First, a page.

A Berks County student perspective in response to school shootings

Brandywine Heights freshman Ethan Strause
Brandywine Heights freshman Ethan Strause

Hurt, despair, betrayal. These are feelings that many students across the country feel due to the lack of action that has been taken in wake of the school shootings that are almost being normalized.

Many students sit and wonder during class are we next? Is it going to be him or her that shoots me? Am I just being paranoid? These are things that no students should have to face.

Outrage of students was heard from not only the homes of the whole nation, but outside on the doorstep of the Capital just a few weeks later. Changes among the behaviors of actions being taken have changed periodically since then, but schools such as Brandywine Heights have seen little change.

On March 14, Brandywine put their own spin on the Walkouts by hosting a symposium made up of Sen. Judy Schwenck, Superintendent Andrew Potteiger, Brandywine Heights School Board President Bryan Rothermel, and State Police Trooper David Boehm. They were there to talk of school safety and what they planned to make the school a safer place to prevent potential attacks. Many things were discussed during this event such as the morning gathering spot for students prior to going to homeroom, which is basically a giant glass room with about eight unlocked doors leading into it, or the arming of staff, which none of the panelists seemed to agree with.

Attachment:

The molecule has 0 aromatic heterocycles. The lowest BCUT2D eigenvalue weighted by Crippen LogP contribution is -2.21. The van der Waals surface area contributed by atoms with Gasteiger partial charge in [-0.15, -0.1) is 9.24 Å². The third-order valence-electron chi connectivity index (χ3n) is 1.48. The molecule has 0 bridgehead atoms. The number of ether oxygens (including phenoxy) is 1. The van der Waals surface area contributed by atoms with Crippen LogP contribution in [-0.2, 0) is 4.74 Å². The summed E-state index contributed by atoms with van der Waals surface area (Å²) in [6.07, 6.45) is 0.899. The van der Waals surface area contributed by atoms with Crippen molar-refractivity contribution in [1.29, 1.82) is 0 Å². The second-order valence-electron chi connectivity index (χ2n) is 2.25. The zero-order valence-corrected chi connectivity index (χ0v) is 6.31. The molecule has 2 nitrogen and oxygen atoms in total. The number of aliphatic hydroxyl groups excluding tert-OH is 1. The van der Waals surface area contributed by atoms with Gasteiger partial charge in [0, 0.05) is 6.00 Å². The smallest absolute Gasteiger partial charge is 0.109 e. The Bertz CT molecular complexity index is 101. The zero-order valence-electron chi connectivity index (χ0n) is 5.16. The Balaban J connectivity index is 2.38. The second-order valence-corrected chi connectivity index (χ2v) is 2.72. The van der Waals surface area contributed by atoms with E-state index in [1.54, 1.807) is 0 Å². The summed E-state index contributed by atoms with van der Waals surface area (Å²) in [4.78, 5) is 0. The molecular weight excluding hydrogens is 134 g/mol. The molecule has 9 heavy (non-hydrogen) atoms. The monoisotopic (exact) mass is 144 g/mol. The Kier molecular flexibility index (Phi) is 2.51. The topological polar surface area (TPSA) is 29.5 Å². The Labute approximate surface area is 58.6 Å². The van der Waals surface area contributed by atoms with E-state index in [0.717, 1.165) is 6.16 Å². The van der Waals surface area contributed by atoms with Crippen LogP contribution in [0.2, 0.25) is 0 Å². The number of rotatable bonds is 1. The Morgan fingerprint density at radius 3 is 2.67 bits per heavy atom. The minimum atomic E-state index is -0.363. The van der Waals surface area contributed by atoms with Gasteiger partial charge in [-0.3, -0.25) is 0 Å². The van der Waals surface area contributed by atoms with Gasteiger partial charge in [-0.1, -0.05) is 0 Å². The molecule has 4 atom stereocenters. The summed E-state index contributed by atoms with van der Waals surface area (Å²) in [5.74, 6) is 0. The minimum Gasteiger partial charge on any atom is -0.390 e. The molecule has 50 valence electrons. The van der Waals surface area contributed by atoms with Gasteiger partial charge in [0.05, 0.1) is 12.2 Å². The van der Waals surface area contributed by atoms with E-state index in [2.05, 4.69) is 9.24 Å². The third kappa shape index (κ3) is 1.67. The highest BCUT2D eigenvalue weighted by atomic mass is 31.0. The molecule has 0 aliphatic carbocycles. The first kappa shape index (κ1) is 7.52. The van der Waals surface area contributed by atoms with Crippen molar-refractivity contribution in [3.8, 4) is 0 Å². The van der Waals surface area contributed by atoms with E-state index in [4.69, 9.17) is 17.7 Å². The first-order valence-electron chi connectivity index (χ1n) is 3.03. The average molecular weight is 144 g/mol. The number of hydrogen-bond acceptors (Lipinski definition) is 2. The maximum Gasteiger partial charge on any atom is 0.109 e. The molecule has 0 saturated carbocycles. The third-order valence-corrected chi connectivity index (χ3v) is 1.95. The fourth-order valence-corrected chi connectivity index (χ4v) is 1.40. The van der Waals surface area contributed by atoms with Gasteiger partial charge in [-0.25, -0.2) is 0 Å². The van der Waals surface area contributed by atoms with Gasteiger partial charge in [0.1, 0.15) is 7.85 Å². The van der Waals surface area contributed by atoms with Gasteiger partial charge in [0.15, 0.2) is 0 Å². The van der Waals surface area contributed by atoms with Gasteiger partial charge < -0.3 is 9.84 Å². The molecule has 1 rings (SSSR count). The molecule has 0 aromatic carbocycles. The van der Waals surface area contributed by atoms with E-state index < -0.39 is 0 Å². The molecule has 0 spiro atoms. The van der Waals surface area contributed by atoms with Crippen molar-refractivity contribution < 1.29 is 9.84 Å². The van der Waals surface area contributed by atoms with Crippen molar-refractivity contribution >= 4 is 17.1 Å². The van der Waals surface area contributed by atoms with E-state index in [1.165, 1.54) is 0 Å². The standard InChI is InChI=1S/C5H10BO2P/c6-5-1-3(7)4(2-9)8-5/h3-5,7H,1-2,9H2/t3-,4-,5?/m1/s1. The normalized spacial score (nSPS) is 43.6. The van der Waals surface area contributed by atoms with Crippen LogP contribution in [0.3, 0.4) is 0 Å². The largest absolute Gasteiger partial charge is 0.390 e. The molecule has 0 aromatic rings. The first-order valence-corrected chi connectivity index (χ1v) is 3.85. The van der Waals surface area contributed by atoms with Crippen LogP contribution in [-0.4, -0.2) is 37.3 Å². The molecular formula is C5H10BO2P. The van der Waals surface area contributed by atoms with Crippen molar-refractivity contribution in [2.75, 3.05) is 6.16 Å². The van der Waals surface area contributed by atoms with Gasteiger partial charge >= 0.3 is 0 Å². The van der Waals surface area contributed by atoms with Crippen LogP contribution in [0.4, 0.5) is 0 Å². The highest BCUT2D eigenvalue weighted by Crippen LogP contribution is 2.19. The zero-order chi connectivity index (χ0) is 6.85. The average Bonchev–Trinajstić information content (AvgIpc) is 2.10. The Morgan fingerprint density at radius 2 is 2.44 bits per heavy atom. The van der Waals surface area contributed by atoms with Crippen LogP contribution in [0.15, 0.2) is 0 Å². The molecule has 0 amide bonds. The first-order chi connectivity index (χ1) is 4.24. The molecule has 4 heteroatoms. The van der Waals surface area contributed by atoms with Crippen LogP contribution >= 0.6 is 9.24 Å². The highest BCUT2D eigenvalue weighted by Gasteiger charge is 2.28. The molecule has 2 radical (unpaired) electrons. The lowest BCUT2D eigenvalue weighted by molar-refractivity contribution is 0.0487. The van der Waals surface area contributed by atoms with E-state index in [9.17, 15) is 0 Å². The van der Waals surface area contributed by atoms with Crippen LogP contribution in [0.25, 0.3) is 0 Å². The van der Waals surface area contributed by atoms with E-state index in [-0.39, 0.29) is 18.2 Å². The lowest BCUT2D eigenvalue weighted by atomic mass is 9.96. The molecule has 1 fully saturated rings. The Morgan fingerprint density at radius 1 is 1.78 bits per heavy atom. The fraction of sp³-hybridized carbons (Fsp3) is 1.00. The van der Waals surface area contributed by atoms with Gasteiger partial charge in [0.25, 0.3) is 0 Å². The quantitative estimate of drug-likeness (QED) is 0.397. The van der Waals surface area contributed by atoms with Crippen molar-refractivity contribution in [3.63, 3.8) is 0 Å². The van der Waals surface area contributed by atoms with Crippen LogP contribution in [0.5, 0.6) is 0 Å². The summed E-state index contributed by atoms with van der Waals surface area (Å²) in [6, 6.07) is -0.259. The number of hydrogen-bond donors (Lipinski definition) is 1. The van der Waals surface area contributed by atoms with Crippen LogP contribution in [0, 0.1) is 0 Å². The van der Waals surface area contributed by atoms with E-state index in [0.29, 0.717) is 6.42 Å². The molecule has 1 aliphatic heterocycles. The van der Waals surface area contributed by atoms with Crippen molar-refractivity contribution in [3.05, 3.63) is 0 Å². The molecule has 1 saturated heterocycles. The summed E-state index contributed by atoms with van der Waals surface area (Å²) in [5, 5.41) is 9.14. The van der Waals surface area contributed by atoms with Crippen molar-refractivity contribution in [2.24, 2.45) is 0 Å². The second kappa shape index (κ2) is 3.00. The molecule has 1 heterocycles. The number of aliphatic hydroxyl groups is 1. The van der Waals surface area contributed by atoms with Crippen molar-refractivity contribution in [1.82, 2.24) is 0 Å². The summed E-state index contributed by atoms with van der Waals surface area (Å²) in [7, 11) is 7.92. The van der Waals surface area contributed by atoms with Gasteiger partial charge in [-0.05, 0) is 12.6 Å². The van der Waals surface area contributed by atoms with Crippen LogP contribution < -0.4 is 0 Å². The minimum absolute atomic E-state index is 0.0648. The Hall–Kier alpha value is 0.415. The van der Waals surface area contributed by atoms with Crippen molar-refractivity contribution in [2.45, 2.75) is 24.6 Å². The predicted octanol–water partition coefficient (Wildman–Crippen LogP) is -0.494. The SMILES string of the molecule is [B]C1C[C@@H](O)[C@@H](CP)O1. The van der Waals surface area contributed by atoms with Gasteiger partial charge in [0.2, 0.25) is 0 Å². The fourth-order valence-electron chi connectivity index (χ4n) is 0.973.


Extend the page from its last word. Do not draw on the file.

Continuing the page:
Advertisement

This leads the question of what are they open to? What is it going to take for action to be taken?

Students vocalized their thoughts when given the mic to ask their pre-scripted questions approved by the principal of the High School. The board asked the students to take the mic and ask their questions directly, some of which took a visible turn in the opposite direction in which the panel was trying to make it.

Many students started with their original questions which turned into sneers and comments such as, “How many shootings have to happen for you to do something about it?”

The deliverance of such bold statements from students really shows the discourage they face. They’re afraid they don’t have the answer and neither does the government.